In addition, a 3-day short course on molecular orbital theory and a 3-day polymer symposium celebrating the founding of MMI in Midland were offered. Paul Flory, Stanford U., and Eric Baer, Case Western Reserve, were featured speakers.
Although many strong Midland Section programs continued into the 1970s, some new themes were emerging. The Midland Chemist carried articles on professionalism written by Midland Section members. In addition, Alan C. Nixon, an outspoken proponent of professionalism among chemists, contributed a regular column. Themes of chemist employment levels, environmental and legislative issues, and public relations appeared regularly. In response to the Midland controversy over nuclear power in the early 1970s, the Midland Section sponsored a symposium, “Energy and the Environment,” October 1-2, 1971. There was both a local and a national ACS push for ACS members to be aware of and involved with government and legislative affairs. Section chairman Gary LeGrow (1974) observed that meetings for technical exchange must continue, but the section must also address professional relations, public relations, public affairs, educational activities, and direct member services. In 1974, Jack Mills and Don Petersen were appointed legislative councilors to Senator Hart and Congressman Cederburg.
The Toxic Substances Control Act became law in the 1970s. The keynote speaker at the 1978 Fall Scientific Meeting was Steven D. Jellinek, assistant administrator for toxic substances at the EPA. At the 1979 Fall Scientific Meeting, Robert E. Olson spoke on “Science and Public Policy in the Promotion of Health.” The meeting theme was “Scientists and Society.” Increased participation in the Fall Scientific Meeting by personnel from area colleges, universities, and industries was noted.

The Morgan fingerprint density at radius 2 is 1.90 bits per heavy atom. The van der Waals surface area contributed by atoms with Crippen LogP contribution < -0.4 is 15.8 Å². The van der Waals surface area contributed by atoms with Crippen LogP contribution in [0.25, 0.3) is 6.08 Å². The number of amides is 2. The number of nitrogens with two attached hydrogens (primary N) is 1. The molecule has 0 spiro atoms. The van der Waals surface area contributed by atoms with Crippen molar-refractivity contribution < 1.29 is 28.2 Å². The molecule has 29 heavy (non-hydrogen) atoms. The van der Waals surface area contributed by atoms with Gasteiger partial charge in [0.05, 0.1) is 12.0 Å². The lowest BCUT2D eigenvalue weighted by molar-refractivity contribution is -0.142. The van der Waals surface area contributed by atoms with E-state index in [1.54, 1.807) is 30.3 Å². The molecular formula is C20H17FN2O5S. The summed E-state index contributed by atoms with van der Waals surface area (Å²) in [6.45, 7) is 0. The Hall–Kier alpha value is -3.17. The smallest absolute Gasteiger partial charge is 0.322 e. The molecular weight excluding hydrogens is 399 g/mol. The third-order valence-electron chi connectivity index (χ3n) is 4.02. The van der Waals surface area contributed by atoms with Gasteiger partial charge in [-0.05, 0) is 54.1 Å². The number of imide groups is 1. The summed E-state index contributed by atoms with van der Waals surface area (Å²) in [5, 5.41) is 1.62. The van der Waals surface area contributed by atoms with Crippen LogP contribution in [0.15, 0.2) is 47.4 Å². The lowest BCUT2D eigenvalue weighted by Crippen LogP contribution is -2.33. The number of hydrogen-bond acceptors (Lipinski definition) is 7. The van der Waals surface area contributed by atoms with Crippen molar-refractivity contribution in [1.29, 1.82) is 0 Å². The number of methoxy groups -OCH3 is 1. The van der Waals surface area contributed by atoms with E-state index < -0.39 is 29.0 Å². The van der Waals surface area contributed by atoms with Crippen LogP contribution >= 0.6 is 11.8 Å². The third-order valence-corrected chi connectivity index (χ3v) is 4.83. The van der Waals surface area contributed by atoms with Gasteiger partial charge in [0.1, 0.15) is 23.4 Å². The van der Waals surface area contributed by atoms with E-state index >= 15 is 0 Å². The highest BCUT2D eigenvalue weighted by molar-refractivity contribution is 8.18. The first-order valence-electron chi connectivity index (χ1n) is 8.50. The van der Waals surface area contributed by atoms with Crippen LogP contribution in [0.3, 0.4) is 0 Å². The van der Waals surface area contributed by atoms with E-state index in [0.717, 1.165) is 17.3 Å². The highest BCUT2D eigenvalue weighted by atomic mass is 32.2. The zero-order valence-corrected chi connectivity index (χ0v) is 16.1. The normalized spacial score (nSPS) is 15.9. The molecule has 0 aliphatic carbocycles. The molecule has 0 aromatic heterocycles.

The trend towards a diversity of activities that started some years before continued during the 1980s. In June of 1982, the section hosted the 14th Central Regional Meeting of the ACS. A simultaneous organosilicon symposium attracted many participants and was notable in that all 18 winners of the prestigious Kipping Award for achievement in organosilicon chemistry were together for the first (and last) time. Planning and carrying out the regional meeting involved over 100 section members, and over 1000 persons registered. A short course, “Safety in the Laboratory,” was organized for high school and college faculties.
Other activities carried out by section members included the annual E.C. Britton Symposium for university teachers; funding promising high school students in Project SEED; participation in the Mid-Michigan Minority Pre-Engineering Program; Olympics of the Mind for high school students; formation of a teacher’s affiliate group; initiation of Author’s night; organization of the Younger Chemists Committee; establishment of an educational fund for disadvantaged students; sponsorship of meetings of public interest by the Public Policy Committee; and science demonstrations at the county fairs of Midland and Saginaw. Awards were presented for Outstanding High School Chemistry Teacher, Outstanding College Chemistry Teacher, Outstanding Achievement and Promotion of the Chemical Sciences, Outstanding High School Chemistry Student, Outstanding College Chemistry Student, Outstanding ACS Service, and Science Education Volunteer.
The section hosted the 1990 Central Regional ACS Meeting with an attendance of over 700. Two teacher workshops and four short courses were given. Simultaneously, the 23rd Organosilicon Symposium was held with an attendance of 300. A Technicians Affiliate Group was formed in 1992. In 1994, the Midland Section won, for the fourth consecutive time, the Outstanding Section Award (medium large sections) from the national ACS!
Thus we have seen that the Midland Section of the ACS has grown from a small group of Dow Chemical employees, concerned mainly with Dow technical problems, to a large group of scientific personnel from five adjoining counties, concerned not only with the broad exchange of technical information, but also with professionalism, public education, and the betterment of society in general. The early emphasis on technical lectures has broadened to include more opportunities for individuals to present their work to their colleagues and has expanded to provide more services to the individual and to the community. Team effort is commonly used to focus on specific goals such as community education.
Clearly, the accelerating rate of change in local section objectives and programs will continue, providing new challenges. Fortunately, the Midland Section has many competent and dedicated members who are well equipped to meet those challenges.